A Japanese company (Toyota) and an American company
(Ford Motors) decided to have a canoe race on the Missouri River.
Both teams practiced long and hard to reach their peak performance before
On the big day, the Japanese won by a mile.
The Americans, very discouraged and depressed, decided
to investigate the reason for the crushing defeat.
A management team made up of senior management was formed
to investigate and recommend appropriate action.
Their conclusion was the Japanese had 8 people rowing
and 1 person steering, while the American team had 7 people
STEERING and 2 people rowing.
Feeling a deeper study was in order; American
management hired a consulting company and paid them a large amount of
money for a second opinion.
The consultants advised, of course, that too many people were
steering the boat, while not enough people were rowing.
Not sure of how to utilize that information, but
wanting to prevent another loss to the Japanese, the rowing team's
management structure was totally reorganized to 4 steering supervisors, 2 area
steering superintendents and 1 assistant superintendent
They also implemented a new performance system that
would give the 2 people rowing the boat greater incentive to work
harder. It was called the 'Rowing Team Quality First Program,' with
meetings, dinners and free pens for the rowers. There was discussion of getting
new paddles, canoes and other equipment, extra vacation days for practices
and bonuses. The pension program was trimmed to 'equal the
competition' and some of the resultant savings were channeled into morale boosting
programs and teamwork posters.
The next year the Japanese won by TWO miles.
Humiliated, the American management laid-off one
rower, halted development of a new canoe, sold all the paddles, and
canceled all capital investments for new equipment. The money saved
was distributed to the Senior Executives as bonuses.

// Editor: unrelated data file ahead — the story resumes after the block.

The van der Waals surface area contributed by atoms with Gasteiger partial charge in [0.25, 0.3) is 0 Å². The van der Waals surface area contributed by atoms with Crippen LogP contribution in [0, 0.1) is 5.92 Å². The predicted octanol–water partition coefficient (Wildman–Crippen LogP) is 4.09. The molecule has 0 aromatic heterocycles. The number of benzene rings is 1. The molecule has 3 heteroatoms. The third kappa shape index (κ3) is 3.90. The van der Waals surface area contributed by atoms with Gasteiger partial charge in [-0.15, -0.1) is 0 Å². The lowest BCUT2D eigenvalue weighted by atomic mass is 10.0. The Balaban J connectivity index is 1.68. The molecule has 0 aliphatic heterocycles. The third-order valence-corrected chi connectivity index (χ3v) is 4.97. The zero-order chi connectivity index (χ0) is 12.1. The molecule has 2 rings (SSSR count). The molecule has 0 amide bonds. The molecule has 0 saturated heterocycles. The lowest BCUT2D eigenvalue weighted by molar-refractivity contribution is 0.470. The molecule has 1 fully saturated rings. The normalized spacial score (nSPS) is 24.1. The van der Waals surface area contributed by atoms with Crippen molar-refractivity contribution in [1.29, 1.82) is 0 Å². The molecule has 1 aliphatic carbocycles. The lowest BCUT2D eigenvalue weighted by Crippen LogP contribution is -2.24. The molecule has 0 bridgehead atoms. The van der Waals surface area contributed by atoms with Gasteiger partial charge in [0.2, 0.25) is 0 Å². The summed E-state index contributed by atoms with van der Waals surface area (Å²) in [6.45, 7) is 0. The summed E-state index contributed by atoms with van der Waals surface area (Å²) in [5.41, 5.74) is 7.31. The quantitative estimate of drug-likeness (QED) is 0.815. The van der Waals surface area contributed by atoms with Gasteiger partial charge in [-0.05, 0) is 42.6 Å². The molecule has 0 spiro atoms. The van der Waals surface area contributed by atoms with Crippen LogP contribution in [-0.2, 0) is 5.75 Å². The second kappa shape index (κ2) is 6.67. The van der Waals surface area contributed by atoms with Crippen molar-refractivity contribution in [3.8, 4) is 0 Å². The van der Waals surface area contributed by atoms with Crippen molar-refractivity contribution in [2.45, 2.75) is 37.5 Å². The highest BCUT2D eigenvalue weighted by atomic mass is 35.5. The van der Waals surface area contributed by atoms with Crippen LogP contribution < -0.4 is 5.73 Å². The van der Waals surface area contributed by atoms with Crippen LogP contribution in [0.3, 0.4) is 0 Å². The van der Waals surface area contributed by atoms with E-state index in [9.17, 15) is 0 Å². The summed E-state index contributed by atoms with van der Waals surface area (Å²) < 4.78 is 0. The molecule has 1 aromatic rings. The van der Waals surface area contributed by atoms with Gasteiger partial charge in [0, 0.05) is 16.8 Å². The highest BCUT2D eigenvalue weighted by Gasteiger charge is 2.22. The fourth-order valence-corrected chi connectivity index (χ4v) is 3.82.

The next year, try as he might, the lone designated
rower was unable to even finish the race (having no paddles) so he was
laid off for unacceptable performance, all canoe equipment was sold
and the next year's racing team was out-sourced to India .
Sadly, the End.
Here's something else to think about: Ford has
spent the last thirty years moving all its factories out of the US, claiming
they can't make money paying American wages.
TOYOTA has spent the last thirty years building more
than a dozen plants inside the US. The last quarter's results:
TOYOTA makes 4 billion in PROFITS, while Ford racked up
9 billion in losses.
Ford folks are still scratching their heads
(and collecting bonuses)
and want the U.S. Government to 'bail them out'
What AUTO be done with them?
In reading a recent RV newsletter I see where a congressman from Indiana has or is thinking of asking Congress for money to help bail out RV manufacturers. As those of us in this lifestyle know many manufacturers have closed their doors due to the state of the economy but give me a break....where does it end ? How many businesses should we bail out ? This is the normal state of survival economics and the strongest of businesses will survive if they have their "financial houses" in order. I think it has gotten really ridiculous with everyone wanting a handout. On a recent news program there was a financial guy on there that said, "What's the big deal if the big 3 fail ?" The company would be broken up into 10 smaller companies. It may create innovation and move us in the right direction instead of the backward thinking that the big 3 have been using for the past 20 years. Seems like Washington has a "money tree" at their disposal cause everyone keeps stepping up to get their share.